Irish for Americans Class, 1 - 3 p.m.
Crook House Museum, Education Room
If you have ever wanted an introduction to the Irish
language, this is your chance! Irish for Americans
is a course that looks at the history of the Irish
language, how it is used in Ireland today, and how
it is used in the United States. Students will learn
the five words every Irish-American should know,
along with words used to describe family, for
holidays, to describe Irish culture, and even the
language of drinking. Every word in this class has
been chosen because it can be used as part of an
English sentence, and instructor Max Sparber will
offer tools for remembering the words as well as
examples of how to use it as part of an English
Max Sparber is the Research Specialist for the Douglas
County Historical Society, as well as the author of the
website “The Happy Hooligan”, which explores the
Cost to attend this class is $5 for members, $10 for
non-members. Space is limited so register now by calling
402-455-9990 ext. 101 or emailing
Second Sunday Talk, 2:00 p.m.
Fort Omaha Campus Building 10, Room 110
DCHS’s March Second Sunday Talk will feature Dennis
Mihelich, retired historian and professor at Creighton
University. An author of an extensive history of the
University, he will be presenting a history of the
Creighton family. The Creightons were among Omaha’s
leaders in business and philanthropy. They were involved
in all manner of business from banking and the
stockyards to the transcontinental telegraph. When
Edward Creighton died in 1874 his fortune passed to his
wife, Mary Lucretia Creighton. After her death in 1876,
Mary’s will provided $100,000 as a memorial to her late
husband “to purchase the site for a school in the city
of Omaha and erect buildings thereon for a school of the
class and grade of a college.”
This Second Sunday event will be held on March 8 at 2 pm at the
Fort Omaha campus of Metro Community College in Building
10, Room 110. The event is free for members and $5 for non-members.
Please call 402-455-9990 ext. 101 or email firstname.lastname@example.org
Page From Our Past, 5:30 p.m.
Library Archives Center
Douglas County Historical Society (DCHS) will feature
author Tim Dempsey’s book Well I'll Be Hanged: Early
Capital Punishment in Nebraska at our March 24th
Page from Our Past author event taking place from
5:30 p.m. to 6:30 p.m. at the DCHS Library Archives
Center. The program focuses on history-based
authors, both of fiction and non-fiction. A Page
from Our Past is a casual and intimate roundtable
discussion, where the audience has the opportunity
to get up close and personal with the authors. Each
program concludes with a book signing and time to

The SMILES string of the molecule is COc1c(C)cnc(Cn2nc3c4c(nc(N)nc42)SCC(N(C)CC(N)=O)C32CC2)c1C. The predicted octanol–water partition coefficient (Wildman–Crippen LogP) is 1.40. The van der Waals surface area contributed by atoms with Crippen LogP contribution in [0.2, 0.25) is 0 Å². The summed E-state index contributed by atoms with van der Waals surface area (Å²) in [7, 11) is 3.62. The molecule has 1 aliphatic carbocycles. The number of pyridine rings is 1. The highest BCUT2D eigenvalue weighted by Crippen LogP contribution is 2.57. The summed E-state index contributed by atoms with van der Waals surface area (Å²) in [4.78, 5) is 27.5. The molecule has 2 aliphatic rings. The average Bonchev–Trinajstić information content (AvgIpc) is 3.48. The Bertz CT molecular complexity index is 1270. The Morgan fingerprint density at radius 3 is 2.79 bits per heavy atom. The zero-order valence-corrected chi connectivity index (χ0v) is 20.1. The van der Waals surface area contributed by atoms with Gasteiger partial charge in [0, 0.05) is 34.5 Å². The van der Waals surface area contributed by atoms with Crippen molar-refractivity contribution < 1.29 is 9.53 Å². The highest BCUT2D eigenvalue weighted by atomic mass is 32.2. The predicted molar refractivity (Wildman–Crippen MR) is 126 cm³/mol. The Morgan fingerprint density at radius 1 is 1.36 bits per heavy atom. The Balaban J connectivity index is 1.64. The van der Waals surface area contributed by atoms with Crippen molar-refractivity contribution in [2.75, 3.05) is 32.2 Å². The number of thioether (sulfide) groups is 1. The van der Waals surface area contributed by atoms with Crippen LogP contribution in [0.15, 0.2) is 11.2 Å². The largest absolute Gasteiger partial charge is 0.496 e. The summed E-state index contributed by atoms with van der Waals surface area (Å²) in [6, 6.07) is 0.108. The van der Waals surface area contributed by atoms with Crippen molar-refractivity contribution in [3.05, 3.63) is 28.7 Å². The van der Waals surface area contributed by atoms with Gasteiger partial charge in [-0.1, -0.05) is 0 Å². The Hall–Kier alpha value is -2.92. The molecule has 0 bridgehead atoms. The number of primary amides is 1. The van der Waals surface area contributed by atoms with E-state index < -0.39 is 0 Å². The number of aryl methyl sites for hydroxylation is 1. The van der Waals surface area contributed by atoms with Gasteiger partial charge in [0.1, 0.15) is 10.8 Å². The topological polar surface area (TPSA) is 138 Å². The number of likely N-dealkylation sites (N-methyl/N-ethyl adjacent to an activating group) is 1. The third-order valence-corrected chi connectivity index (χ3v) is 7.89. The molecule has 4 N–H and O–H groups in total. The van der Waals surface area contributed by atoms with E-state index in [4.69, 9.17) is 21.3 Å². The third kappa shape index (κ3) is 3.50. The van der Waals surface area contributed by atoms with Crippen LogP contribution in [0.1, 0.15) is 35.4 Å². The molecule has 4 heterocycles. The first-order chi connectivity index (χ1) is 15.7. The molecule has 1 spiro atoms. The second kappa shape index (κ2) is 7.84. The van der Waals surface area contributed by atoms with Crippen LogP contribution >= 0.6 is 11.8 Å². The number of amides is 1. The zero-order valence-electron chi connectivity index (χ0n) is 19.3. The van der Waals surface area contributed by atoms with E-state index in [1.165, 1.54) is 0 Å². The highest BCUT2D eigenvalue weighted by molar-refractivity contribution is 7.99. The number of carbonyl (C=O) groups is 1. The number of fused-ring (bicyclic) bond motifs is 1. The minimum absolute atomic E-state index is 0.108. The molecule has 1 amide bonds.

meet one-on-one with the featured author.
Tim Dempsey is a native of Omaha, Nebraska and
retired thirty year law enforcement officer. He has a B.
S. in Criminal Justice and a M. P. A. from the
University of Nebraska at Omaha. Tim was a part-time
instructor at U. N. Omaha for over twenty-five years,
and now serves as a member of the Board of Governors of
Metropolitan Community College. In 2004, the Police
Officers Association of Nebraska inducted Tim as a
member of the Nebraska Law Enforcement Hall of Fame.
Sam Richards was more than likely Nebraska’s first
serial killer. Among his many victims were a mother and
her three children who were savagely beaten to death. In
1879, Richards was hung for his crimes in Kearney
County, Nebraska, and his skull eventually placed on
display in the window of the local newspaper. George
Morgan was a pedophile who raped and then choked an
eleven year old to death on November 3, 1895 in Omaha.
Morgan was hung in Douglas County, Nebraska in 1897.
From 1867, when Nebraska became a state, until 1897,
fourteen convicted killers were condemned to their fate
on a gallows erected in county jail yards across the
state. Thirteen of these doomed men died at the hands of
a county sheriff and one was executed by a United States
Marshal. This book looks at all fourteen of these cases.
They represent the workings of Nebraska’s criminal
justice system in the late nineteenth century, and the
men that made it work.
This book is currently available in our bookstore located in
the General Crook House Museum. Participants who have
registered to take part in the program receive a 5%
discount off of the retail price of the books! Get your
Cost to participate in these discussions is $5 for
members and $10 for non-members. Pre-registration is
required and seating will be limited to 20 participants.
To register, email
email@example.com or call
402-455-9990, ext. 101.